Scenic vistas in North Dakota
By Charlotte Flach
With panoramic views stretching as far as the eye can see, North Dakota is anything but flat. Here are six of the best, and most inspiring, vantage points
White Horse Hill
Home to the Spirit Lake Tribe, the White Horse Hill nature reserve sits on the shores of Devil’s Lake in Benson County. The park was renamed in 2019 by an act of Congress, to honour its sacred meaning to its indigenous inhabitants. The reservation’s rolling grass prairie, sprawling marshes and wooded hills are also home to an array of wildlife such as bison, elk, white-tailed deer and a colony of prairie dogs.
Fort Abraham Lincoln
The riverbanks of the Heart and Missouri river offer the perfect terrain for horse riding, hiking and biking. Once the home of the Mandan Native Americans, reconstructed earthlodges tell the story of these tribesmen. Meanwhile, the barracks of old Fort Abraham Lincoln and Fort McKeen reveal life as a frontier soldier, as guests participate in a living history tour of the commanding officer’s quarters.
Steep valley cliffs tower over the isolated wetlands, atmospheric prairie and undisturbed forests of Pembina Gorge State Recreation Area. The gorge and winding river itself is best explored by kayak but can also be traversed by land on an ATV, dirt bike or horseback. Elk can be spotted roaming the 2,800 acres of public land. Take a pit stop at the Walhalla Country Club for refreshments.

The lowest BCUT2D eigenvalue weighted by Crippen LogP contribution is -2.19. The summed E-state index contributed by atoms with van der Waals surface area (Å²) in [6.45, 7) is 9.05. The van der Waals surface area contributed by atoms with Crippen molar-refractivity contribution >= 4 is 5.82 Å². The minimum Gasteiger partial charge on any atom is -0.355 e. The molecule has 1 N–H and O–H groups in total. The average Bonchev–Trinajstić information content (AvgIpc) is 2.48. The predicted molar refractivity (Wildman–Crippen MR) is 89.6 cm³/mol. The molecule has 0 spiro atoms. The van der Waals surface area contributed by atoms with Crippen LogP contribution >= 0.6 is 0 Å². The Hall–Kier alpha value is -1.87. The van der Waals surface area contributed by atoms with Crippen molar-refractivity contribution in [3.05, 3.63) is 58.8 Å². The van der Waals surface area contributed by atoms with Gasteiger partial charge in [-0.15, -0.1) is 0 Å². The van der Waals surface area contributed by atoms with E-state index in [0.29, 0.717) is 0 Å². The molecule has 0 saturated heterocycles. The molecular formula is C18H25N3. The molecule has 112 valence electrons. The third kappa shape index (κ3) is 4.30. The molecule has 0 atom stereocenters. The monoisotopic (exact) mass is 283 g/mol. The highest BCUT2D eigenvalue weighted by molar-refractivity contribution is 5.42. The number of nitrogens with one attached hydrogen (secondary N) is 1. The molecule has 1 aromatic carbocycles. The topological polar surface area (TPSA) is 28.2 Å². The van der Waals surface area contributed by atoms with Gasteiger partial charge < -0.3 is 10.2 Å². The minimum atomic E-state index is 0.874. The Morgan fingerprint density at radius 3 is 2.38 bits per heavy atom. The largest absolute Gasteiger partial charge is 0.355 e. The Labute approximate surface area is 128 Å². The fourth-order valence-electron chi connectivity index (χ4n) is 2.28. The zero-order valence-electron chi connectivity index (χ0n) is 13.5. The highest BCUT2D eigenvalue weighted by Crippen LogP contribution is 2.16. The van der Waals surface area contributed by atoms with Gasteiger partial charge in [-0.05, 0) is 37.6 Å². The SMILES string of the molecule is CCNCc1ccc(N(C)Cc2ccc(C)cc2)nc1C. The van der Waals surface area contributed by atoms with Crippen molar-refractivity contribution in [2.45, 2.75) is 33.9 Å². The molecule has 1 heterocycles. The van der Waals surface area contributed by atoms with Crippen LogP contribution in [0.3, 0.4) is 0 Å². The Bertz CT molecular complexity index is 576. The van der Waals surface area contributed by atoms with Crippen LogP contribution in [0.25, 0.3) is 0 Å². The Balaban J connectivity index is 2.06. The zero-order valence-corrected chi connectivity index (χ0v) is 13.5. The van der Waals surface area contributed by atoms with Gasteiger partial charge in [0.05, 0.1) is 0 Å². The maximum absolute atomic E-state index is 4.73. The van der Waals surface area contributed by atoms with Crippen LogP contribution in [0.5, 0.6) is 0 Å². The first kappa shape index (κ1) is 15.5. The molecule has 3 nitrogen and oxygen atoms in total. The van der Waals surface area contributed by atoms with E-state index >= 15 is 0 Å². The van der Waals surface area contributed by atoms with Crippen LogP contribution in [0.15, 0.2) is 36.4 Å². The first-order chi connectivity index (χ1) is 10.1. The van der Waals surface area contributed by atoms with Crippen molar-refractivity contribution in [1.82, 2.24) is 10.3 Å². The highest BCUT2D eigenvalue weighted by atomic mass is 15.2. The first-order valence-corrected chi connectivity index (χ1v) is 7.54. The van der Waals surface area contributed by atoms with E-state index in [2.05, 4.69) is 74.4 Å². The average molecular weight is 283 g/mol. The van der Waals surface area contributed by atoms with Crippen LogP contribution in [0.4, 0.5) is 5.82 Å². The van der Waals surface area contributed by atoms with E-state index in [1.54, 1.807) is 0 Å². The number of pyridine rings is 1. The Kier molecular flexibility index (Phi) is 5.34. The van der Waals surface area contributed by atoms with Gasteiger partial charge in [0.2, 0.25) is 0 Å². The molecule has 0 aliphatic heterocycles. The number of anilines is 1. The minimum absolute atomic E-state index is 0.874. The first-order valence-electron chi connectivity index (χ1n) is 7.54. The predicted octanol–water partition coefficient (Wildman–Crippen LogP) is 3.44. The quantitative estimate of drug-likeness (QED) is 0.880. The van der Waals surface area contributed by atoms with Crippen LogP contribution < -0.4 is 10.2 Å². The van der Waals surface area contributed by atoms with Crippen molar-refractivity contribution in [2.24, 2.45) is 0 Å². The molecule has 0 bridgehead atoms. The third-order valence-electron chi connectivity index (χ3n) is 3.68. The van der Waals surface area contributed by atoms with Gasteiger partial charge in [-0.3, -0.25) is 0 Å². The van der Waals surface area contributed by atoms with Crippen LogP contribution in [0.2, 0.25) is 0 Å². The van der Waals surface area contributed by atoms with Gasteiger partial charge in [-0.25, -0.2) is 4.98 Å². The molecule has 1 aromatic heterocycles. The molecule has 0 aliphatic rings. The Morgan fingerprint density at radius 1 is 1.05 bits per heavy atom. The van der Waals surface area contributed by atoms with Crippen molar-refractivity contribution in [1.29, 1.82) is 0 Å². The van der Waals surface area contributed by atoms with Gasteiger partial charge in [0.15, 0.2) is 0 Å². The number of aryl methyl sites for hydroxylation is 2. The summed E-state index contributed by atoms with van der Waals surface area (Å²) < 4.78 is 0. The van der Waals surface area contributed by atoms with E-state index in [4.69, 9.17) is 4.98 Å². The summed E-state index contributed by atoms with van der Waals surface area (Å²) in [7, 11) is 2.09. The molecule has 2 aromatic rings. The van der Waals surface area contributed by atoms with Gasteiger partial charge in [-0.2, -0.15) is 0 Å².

A solitary stone structure provides shelter from the elements at Riverbend Overlook in the North Unit of Theodore Roosevelt National Park. Built in around 1937 by the Civilian Conservation Corps, this outpost stands overlooking the sublime landscape of the Little Missouri River valley below. It is just one example of the projects created by the CCC on land that would eventually become part of the national park.
According to Roosevelt, the Little Missouri Badlands are “a land of vast and silent spaces.” When glimpsed from Boicourt Overlook the landscape seems to stretch out infinitely, with views reaching beyond the boundaries of Theodore Roosevelt National Park. An additional unpaved section of Boicourt Trail can be hiked to take advantage of a second overlook. Hikers often spot bison grazing on the prairie below.
Crow Flies High Butte
First used as a lookout by U.S. army Lieutenant and explorer William Clark when waiting to reunite with his friend Meriwether Lewis, the butte is famed for its breathtaking view of Lake Sakakawea, Badlands bluffs and the foundations of the underwater town of Sanish. The park takes its name from Hidatsu Indian chief Crow Flies High, whose tribe have lived on North Dakota lands since the 13th century.